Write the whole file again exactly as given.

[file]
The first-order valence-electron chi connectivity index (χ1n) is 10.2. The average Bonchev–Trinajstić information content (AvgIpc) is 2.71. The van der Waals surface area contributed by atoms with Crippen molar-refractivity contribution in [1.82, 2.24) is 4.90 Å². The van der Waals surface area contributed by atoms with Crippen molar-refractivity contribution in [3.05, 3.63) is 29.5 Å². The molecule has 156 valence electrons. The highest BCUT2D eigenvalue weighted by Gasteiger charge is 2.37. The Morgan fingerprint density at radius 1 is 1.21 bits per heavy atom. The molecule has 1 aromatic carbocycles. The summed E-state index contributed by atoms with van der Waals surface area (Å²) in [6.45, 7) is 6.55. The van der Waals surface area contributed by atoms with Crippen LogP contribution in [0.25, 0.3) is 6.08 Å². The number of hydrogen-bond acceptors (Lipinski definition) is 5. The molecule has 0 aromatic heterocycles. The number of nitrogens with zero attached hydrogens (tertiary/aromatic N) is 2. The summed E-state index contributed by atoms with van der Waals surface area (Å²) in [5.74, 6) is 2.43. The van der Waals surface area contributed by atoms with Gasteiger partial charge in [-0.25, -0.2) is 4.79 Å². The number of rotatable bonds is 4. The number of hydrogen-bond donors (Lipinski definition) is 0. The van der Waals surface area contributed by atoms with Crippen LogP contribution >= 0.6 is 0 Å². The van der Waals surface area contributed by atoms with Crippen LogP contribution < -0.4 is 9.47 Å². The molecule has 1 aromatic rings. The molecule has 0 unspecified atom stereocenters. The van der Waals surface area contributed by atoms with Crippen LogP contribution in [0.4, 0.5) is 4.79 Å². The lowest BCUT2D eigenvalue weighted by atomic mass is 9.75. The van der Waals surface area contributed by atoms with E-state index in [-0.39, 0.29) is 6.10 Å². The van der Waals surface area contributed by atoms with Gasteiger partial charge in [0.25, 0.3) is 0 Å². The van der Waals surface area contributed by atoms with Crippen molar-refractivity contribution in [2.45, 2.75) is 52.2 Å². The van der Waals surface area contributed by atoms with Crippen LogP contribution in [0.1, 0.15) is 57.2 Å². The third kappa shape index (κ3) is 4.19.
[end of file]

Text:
The first-order valence-electron chi connectivity index (χ1n) is 10.2. The average Bonchev–Trinajstić information content (AvgIpc) is 2.71. The van der Waals surface area contributed by atoms with Crippen molar-refractivity contribution in [1.82, 2.24) is 4.90 Å². The van der Waals surface area contributed by atoms with Crippen molar-refractivity contribution in [3.05, 3.63) is 29.5 Å². The molecule has 156 valence electrons. The highest BCUT2D eigenvalue weighted by Gasteiger charge is 2.37. The Morgan fingerprint density at radius 1 is 1.21 bits per heavy atom. The molecule has 1 aromatic carbocycles. The summed E-state index contributed by atoms with van der Waals surface area (Å²) in [6.45, 7) is 6.55. The van der Waals surface area contributed by atoms with Crippen LogP contribution in [0.25, 0.3) is 6.08 Å². The number of hydrogen-bond acceptors (Lipinski definition) is 5. The molecule has 0 aromatic heterocycles. The number of nitrogens with zero attached hydrogens (tertiary/aromatic N) is 2. The summed E-state index contributed by atoms with van der Waals surface area (Å²) in [5.74, 6) is 2.43. The van der Waals surface area contributed by atoms with Gasteiger partial charge in [-0.25, -0.2) is 4.79 Å². The number of rotatable bonds is 4. The number of hydrogen-bond donors (Lipinski definition) is 0. The van der Waals surface area contributed by atoms with Crippen LogP contribution >= 0.6 is 0 Å². The van der Waals surface area contributed by atoms with Crippen LogP contribution < -0.4 is 9.47 Å². The molecule has 1 aromatic rings. The molecule has 0 unspecified atom stereocenters. The van der Waals surface area contributed by atoms with Crippen LogP contribution in [0.4, 0.5) is 4.79 Å². The lowest BCUT2D eigenvalue weighted by atomic mass is 9.75. The van der Waals surface area contributed by atoms with E-state index in [-0.39, 0.29) is 6.10 Å². The van der Waals surface area contributed by atoms with Gasteiger partial charge in [0.25, 0.3) is 0 Å². The van der Waals surface area contributed by atoms with Crippen molar-refractivity contribution in [2.45, 2.75) is 52.2 Å². The van der Waals surface area contributed by atoms with Crippen LogP contribution in [0.1, 0.15) is 57.2 Å². The third kappa shape index (κ3) is 4.19.